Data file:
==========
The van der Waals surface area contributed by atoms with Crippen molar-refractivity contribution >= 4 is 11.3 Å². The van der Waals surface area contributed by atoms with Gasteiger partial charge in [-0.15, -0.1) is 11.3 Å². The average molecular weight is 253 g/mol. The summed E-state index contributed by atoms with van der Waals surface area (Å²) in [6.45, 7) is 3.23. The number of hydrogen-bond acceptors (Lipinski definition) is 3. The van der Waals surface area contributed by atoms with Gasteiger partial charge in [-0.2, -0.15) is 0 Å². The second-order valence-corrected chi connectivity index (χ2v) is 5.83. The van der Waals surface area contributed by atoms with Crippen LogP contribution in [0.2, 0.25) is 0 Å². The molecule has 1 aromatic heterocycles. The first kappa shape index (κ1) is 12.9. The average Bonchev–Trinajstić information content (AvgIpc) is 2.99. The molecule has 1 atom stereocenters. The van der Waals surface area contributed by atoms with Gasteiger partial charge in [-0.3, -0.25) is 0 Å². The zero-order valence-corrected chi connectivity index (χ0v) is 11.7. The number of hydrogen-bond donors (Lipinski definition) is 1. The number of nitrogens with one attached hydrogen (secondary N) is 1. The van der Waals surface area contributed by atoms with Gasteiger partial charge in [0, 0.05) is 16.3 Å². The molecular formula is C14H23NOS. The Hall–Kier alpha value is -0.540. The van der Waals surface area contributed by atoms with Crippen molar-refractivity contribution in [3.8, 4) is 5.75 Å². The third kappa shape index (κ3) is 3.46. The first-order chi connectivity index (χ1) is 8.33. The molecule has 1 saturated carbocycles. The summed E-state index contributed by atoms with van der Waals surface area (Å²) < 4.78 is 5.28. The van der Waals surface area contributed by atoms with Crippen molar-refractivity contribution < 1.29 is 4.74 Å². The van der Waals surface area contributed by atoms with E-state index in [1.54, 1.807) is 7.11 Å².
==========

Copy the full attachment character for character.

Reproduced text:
The van der Waals surface area contributed by atoms with Crippen molar-refractivity contribution >= 4 is 11.3 Å². The van der Waals surface area contributed by atoms with Gasteiger partial charge in [-0.15, -0.1) is 11.3 Å². The average molecular weight is 253 g/mol. The summed E-state index contributed by atoms with van der Waals surface area (Å²) in [6.45, 7) is 3.23. The number of hydrogen-bond acceptors (Lipinski definition) is 3. The van der Waals surface area contributed by atoms with Gasteiger partial charge in [-0.2, -0.15) is 0 Å². The second-order valence-corrected chi connectivity index (χ2v) is 5.83. The van der Waals surface area contributed by atoms with Crippen LogP contribution in [0.2, 0.25) is 0 Å². The molecule has 1 aromatic heterocycles. The first kappa shape index (κ1) is 12.9. The average Bonchev–Trinajstić information content (AvgIpc) is 2.99. The molecule has 1 atom stereocenters. The van der Waals surface area contributed by atoms with Gasteiger partial charge in [-0.3, -0.25) is 0 Å². The zero-order valence-corrected chi connectivity index (χ0v) is 11.7. The number of hydrogen-bond donors (Lipinski definition) is 1. The number of nitrogens with one attached hydrogen (secondary N) is 1. The van der Waals surface area contributed by atoms with Gasteiger partial charge in [0, 0.05) is 16.3 Å². The molecular formula is C14H23NOS. The Hall–Kier alpha value is -0.540. The van der Waals surface area contributed by atoms with Crippen molar-refractivity contribution in [3.8, 4) is 5.75 Å². The third kappa shape index (κ3) is 3.46. The first-order chi connectivity index (χ1) is 8.33. The molecule has 1 saturated carbocycles. The summed E-state index contributed by atoms with van der Waals surface area (Å²) < 4.78 is 5.28. The van der Waals surface area contributed by atoms with Crippen molar-refractivity contribution < 1.29 is 4.74 Å². The van der Waals surface area contributed by atoms with E-state index in [1.54, 1.807) is 7.11 Å².